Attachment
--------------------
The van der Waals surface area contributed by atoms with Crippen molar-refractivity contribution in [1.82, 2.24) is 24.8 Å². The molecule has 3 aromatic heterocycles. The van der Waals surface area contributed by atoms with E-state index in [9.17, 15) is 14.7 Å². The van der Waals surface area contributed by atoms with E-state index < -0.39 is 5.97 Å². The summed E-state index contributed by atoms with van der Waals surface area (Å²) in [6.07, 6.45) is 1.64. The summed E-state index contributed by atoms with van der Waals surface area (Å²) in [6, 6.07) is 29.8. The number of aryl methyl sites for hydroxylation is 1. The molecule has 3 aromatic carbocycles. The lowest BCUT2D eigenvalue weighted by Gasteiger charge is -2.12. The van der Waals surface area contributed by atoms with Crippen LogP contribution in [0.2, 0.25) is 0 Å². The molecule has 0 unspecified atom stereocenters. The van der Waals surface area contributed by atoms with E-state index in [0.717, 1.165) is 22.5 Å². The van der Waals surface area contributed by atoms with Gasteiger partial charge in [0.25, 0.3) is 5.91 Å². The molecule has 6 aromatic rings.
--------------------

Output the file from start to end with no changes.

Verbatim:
The van der Waals surface area contributed by atoms with Crippen molar-refractivity contribution in [1.82, 2.24) is 24.8 Å². The molecule has 3 aromatic heterocycles. The van der Waals surface area contributed by atoms with E-state index in [9.17, 15) is 14.7 Å². The van der Waals surface area contributed by atoms with E-state index < -0.39 is 5.97 Å². The summed E-state index contributed by atoms with van der Waals surface area (Å²) in [6.07, 6.45) is 1.64. The summed E-state index contributed by atoms with van der Waals surface area (Å²) in [6, 6.07) is 29.8. The number of aryl methyl sites for hydroxylation is 1. The molecule has 3 aromatic carbocycles. The lowest BCUT2D eigenvalue weighted by Gasteiger charge is -2.12. The van der Waals surface area contributed by atoms with Crippen LogP contribution in [0.2, 0.25) is 0 Å². The molecule has 0 unspecified atom stereocenters. The van der Waals surface area contributed by atoms with E-state index in [0.717, 1.165) is 22.5 Å². The van der Waals surface area contributed by atoms with Gasteiger partial charge in [0.25, 0.3) is 5.91 Å². The molecule has 6 aromatic rings.